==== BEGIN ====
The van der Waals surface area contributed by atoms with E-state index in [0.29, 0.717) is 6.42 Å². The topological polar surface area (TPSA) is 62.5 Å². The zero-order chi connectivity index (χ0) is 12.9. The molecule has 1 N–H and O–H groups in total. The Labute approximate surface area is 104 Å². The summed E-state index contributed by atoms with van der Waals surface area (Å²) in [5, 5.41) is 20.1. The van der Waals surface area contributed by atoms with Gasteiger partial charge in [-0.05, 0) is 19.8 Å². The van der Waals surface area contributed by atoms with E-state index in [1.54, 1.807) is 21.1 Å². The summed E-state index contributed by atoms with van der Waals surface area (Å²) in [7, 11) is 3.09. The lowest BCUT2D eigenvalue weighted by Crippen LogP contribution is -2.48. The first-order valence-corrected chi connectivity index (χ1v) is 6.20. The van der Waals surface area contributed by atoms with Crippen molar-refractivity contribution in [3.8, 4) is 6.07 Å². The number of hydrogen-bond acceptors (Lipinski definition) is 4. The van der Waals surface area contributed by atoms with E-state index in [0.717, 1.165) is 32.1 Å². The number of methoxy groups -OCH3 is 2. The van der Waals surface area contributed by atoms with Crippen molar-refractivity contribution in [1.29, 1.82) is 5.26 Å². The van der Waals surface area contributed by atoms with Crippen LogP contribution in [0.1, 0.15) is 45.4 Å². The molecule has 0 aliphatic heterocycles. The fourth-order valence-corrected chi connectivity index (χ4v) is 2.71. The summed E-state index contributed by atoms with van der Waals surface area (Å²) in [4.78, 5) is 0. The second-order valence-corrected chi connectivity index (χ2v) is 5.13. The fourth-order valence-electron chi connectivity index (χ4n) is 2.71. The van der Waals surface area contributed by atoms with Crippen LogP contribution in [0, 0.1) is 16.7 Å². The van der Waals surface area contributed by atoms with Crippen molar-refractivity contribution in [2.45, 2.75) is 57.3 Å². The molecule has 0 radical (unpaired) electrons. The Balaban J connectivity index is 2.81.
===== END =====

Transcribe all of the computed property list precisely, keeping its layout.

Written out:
The van der Waals surface area contributed by atoms with E-state index in [0.29, 0.717) is 6.42 Å². The topological polar surface area (TPSA) is 62.5 Å². The zero-order chi connectivity index (χ0) is 12.9. The molecule has 1 N–H and O–H groups in total. The Labute approximate surface area is 104 Å². The summed E-state index contributed by atoms with van der Waals surface area (Å²) in [5, 5.41) is 20.1. The van der Waals surface area contributed by atoms with Gasteiger partial charge in [-0.05, 0) is 19.8 Å². The van der Waals surface area contributed by atoms with E-state index in [1.54, 1.807) is 21.1 Å². The summed E-state index contributed by atoms with van der Waals surface area (Å²) in [7, 11) is 3.09. The lowest BCUT2D eigenvalue weighted by Crippen LogP contribution is -2.48. The first-order valence-corrected chi connectivity index (χ1v) is 6.20. The van der Waals surface area contributed by atoms with Crippen molar-refractivity contribution in [3.8, 4) is 6.07 Å². The number of hydrogen-bond acceptors (Lipinski definition) is 4. The van der Waals surface area contributed by atoms with E-state index in [0.717, 1.165) is 32.1 Å². The number of methoxy groups -OCH3 is 2. The van der Waals surface area contributed by atoms with Crippen molar-refractivity contribution in [1.29, 1.82) is 5.26 Å². The van der Waals surface area contributed by atoms with Crippen LogP contribution in [0.1, 0.15) is 45.4 Å². The molecule has 0 aliphatic heterocycles. The fourth-order valence-corrected chi connectivity index (χ4v) is 2.71. The summed E-state index contributed by atoms with van der Waals surface area (Å²) in [4.78, 5) is 0. The second-order valence-corrected chi connectivity index (χ2v) is 5.13. The fourth-order valence-electron chi connectivity index (χ4n) is 2.71. The van der Waals surface area contributed by atoms with Crippen LogP contribution in [0, 0.1) is 16.7 Å². The van der Waals surface area contributed by atoms with Crippen molar-refractivity contribution in [2.45, 2.75) is 57.3 Å². The molecule has 0 radical (unpaired) electrons. The Balaban J connectivity index is 2.81.